Scott Wente, Published April 01 2009
Coleman to appeal Senate lawsuitST. PAUL – Norm Coleman will appeal his U.S. Senate election lawsuit to the Minnesota Supreme Court.
A state judicial panel’s decision to count up to 400 disputed absentee votes means Minnesota’s unresolved Senate race will end up in the high court, Coleman’s attorney said Tuesday evening.
“We’re going to appeal,” Ben Ginsberg said.
Shortly after the court released an order Tuesday stating it would count the ballots, the former senator’s attorney said the decision leaves Coleman no choice but to ask the Supreme Court to review a decision that is expected to leave the Republican trailing Democrat Al Franken.
“We just think they’re wrong,” Ginsberg said of the district court judges. “We think that it is wrong to disenfranchise voters. We think it is fundamentally wrong to sort of sweep the problems of this election under the rug.”
Franken leads Coleman by 225 votes. With many of the still uncounted ballots coming from Democrat-heavy St. Louis, Ramsey and Hennepin counties, the Coleman camp has all but given up on its hopes of winning in this legal round.
The three judges who heard a seven-week election lawsuit were Kurt Marben of Pennington County, Elizabeth Hayden of Stearns County and Denise Reilly of Hennepin County.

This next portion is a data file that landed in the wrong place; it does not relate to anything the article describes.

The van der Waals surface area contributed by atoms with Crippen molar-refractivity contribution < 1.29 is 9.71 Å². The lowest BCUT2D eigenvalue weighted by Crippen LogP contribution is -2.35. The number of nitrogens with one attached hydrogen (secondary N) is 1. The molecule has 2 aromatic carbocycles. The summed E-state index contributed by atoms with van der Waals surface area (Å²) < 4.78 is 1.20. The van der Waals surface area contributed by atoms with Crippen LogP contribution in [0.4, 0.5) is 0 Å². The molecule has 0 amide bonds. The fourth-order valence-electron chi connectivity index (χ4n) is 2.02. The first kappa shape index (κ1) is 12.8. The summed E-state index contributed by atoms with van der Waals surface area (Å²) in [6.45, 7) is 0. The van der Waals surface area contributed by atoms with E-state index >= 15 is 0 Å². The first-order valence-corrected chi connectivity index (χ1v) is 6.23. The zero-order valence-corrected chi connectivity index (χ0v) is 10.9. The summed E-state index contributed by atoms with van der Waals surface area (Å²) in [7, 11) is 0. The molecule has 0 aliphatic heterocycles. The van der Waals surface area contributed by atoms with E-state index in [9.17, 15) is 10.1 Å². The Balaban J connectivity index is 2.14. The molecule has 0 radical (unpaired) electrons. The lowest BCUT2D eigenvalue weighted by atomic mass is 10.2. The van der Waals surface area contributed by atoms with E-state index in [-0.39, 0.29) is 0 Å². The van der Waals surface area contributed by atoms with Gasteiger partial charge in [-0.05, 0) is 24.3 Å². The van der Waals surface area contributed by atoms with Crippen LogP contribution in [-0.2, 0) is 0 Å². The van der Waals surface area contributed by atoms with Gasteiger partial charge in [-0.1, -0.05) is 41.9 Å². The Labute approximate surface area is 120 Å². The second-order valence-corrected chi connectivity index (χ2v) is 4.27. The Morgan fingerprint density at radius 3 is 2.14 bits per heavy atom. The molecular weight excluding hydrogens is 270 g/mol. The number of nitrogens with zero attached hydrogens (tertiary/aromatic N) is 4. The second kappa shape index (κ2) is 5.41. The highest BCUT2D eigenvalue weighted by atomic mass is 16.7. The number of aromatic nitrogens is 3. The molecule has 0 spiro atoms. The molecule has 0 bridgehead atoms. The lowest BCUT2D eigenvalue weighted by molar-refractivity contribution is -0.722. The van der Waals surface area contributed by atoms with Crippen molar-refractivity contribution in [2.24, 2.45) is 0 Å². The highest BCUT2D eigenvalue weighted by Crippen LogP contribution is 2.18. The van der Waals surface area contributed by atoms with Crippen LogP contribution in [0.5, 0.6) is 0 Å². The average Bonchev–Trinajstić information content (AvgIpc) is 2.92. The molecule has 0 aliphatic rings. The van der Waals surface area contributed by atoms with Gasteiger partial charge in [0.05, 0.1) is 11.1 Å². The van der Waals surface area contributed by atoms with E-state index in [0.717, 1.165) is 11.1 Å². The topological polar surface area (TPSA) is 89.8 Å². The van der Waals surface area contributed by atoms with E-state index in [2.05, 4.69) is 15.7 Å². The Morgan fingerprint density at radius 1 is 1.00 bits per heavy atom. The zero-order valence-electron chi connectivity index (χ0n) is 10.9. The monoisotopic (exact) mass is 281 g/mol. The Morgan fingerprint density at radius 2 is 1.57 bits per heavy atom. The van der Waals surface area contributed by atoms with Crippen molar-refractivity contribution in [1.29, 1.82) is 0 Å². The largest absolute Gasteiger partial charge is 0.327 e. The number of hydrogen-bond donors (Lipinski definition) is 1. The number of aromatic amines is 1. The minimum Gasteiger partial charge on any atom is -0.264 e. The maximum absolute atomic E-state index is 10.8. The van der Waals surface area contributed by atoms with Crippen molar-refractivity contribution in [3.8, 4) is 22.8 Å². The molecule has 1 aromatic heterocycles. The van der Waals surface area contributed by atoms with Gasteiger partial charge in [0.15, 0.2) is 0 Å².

The court’s order includes only a fraction of the uncounted ballots that Coleman’s campaign wanted reviewed.
“Many Minnesotans will remain disenfranchised,” Ginsberg said.
The three-judge panel on Tuesday ordered county officials to send 400 ballots to the secretary of state’s office by Monday. The judges are to open and count at least some of the ballots in open court a week from today.
The judges’ job is to determine which candidate received the most votes. The losing candidate has 10 days to file an appeal following the three-judge panel’s decision.
Franken attorney Marc Elias stopped short of declaring victory, but in a conference call with Minnesota reporters from his Washington office obviously was happy.
“We feel pretty good about where we stand, but we will wait for Tuesday,” Elias said.
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